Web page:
Saturday, January 5, 2008

St. John Neumann

January 5, St. John Neumann

b. 1811 d. 1860

This American saint was born in 1811 in Bohemia (which later became Czechoslovakia).

<~~ This is a painting of young John Neumann done by an itinerant artist. (source: The Mission Church)

Young John Nepomucene Neumann developed into a keen student with a passion for books and for learning. He was gifted with a quick mind for study and a rare ability for languages. His schooling began in Prachatitz and continued after he was twelve in the town of Budweis, twenty-two miles away. He attended the Budweis Gymnasium (high school) and a philosophical institute there

At age seven, he began to receive the sacrament of penance. At eight, he was confirmed by the Bishop of Budweis on the occasion of the first episcopal visit to Prachatitz that villagers could remember.

Old print of town and church of Prachatitz. ~~~~>

He was looking forward to being ordained in 1835 when the bishop decided there would be no more ordinations. It is difficult for us to imagine now, but Bohemia was overstocked with priests. John was sure he was called to be a priest but all the doors to follow that vocation seemed to close in his face.

But John didn't give up. He had learned English by working in a factory with English-speaking workers so he wrote to the bishops in America. Finally, the bishop in New York agreed to ordain him. In order to follow God's call to the priesthood John would have to leave his home forever and travel across the ocean to a new and rugged land.

On April 20, 1836, the Europa sailed for a rough, forty-day crossing of the Atlantic. John Neumann could not wait for the ship to dock. When it was delayed several days at quarantine, be found a ride in a row boat to Staten Island and reached Manhattan by a small steamer. It was June 2. All that afternoon he tramped the streets of New York alone looking unsuccessfully for a Catholic Church. He was 25 years old, not yet a missionary, not yet a priest, and so far as he knew not wanted by anyone in America. But next day all his uncertainty was ended. He was welcomed to the Diocese of New York by Bishop John DuBois and told that a letter had been sent him shortly before, gratefully accepting his service as a missionary.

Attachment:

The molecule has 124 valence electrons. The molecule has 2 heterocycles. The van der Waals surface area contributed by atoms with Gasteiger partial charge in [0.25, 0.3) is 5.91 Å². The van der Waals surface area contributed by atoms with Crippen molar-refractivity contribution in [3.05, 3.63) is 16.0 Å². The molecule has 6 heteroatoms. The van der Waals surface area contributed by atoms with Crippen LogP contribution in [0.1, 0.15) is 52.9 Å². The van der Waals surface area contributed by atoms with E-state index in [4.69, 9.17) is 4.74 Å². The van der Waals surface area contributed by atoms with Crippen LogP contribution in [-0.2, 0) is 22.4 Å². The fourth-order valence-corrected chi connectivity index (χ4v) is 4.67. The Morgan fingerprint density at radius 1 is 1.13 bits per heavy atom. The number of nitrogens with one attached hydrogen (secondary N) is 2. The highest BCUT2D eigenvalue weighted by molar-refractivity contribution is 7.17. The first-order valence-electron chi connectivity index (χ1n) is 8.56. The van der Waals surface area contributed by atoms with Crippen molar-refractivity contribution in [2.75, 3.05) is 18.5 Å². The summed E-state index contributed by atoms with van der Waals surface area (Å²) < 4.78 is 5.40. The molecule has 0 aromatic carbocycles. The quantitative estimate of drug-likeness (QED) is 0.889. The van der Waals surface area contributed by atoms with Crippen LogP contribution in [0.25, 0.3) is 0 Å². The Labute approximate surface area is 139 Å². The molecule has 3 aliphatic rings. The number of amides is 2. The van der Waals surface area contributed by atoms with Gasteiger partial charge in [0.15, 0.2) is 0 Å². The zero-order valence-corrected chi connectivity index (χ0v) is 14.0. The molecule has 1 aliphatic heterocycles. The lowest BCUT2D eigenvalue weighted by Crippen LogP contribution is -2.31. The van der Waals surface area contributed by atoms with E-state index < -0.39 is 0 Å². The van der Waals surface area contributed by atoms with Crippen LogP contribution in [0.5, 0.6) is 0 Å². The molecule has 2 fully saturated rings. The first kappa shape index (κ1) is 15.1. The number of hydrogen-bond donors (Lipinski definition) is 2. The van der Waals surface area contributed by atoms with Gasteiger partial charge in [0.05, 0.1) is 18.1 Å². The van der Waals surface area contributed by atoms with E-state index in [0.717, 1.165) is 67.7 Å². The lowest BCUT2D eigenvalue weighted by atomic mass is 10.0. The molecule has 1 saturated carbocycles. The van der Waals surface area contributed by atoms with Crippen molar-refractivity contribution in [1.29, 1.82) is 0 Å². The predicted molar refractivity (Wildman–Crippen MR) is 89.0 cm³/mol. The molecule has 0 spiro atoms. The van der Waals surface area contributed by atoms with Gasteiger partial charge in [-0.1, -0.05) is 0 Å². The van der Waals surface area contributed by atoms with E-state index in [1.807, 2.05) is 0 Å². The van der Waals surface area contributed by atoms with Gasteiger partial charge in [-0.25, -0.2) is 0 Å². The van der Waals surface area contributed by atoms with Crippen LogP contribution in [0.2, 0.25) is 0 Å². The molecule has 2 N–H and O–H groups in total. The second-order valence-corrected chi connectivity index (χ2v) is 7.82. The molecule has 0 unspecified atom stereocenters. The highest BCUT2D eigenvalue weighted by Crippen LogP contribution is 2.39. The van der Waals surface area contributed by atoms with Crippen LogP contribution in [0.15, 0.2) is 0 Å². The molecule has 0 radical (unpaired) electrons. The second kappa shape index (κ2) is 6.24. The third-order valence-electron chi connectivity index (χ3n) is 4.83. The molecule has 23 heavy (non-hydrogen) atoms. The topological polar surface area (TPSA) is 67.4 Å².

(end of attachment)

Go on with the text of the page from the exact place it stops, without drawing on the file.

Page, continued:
In the whole New York Diocese with its thousands of immigrants, there were only three priests who could speak the German language. "I can and must ordain you quickly," said the Bishop. "I need you." He sent the young man to the German Church of St. Nicholas on Second Street in Manhattan to prepare for ordination. (photo to left) It was most appropriate that Neumann's first assignment in America was to teach catechism in German to the group of children soon to receive first Communion. All his life he was deeply concerned for the religious education of young people in church and in school.

In New York, John was one of 36 priests for 200,000 Catholics. John's parish in western New York stretched from Lake Ontario to Pennsylvania. His church had no steeple or floor but that didn't matter because John spent most of his time traveling from village to village, climbing mountains to visit the sick, staying in garrets and taverns to teach, and celebrating the Mass at kitchen tables.

In his diary he describes his life: "Only a poor priest, one who can endure hardship, can labor here. His duties call him far and near... he leads a wandering life. There is no pleasure, except the care of souls... the Catholic population is continually increasing... many are in extreme poverty. They live in miserable shanties, some with not even a window."

Because of the work and the isolation of his parish, John longed for community and so joined the Redemptorists, a congregation of priests and brothers dedicated to helping the poor and most abandoned.

John was appointed bishop of Philadelphia in 1852. As bishop, he was the first to organize a diocesan Catholic school system. A founder of Catholic education in this country, he increased the number of Catholic schools in his diocese from two to 100.

John never lost his love and concern for the people -- something that may have bothered the elite of Philadelphia. On one visit to a rural parish, the parish priest picked him up in a manure wagon. Seated on a plank stretched over the wagon's contents, John joked, "Have you ever seen such an entourage for a bishop!"

The ability to learn languages that had brought him to America led him to learn Spanish, French, Italian, and Dutch so he could hear confessions in at least six languages. When Irish immigration started, he learned Gaelic so well that one Irish woman remarked, "Isn't it grand that we have an Irish bishop!"

Once on a visit to Germany, he came back to the house he was staying in soaked by rain. When his host suggested he change his shoes, John remarked, "The only way I could change my shoes is by putting the left one on the right foot and the right one on the left foot. This is the only pair I own."

John died on January 5, 1860 at the age of 48.

Saint John Neumann, you helped organize Catholic education in the United States. Please watch over all Catholic schools and help them be a model of Christianity in their actions as well as their words.



The Mission Church

No comments:

Blog Widget by LinkWithin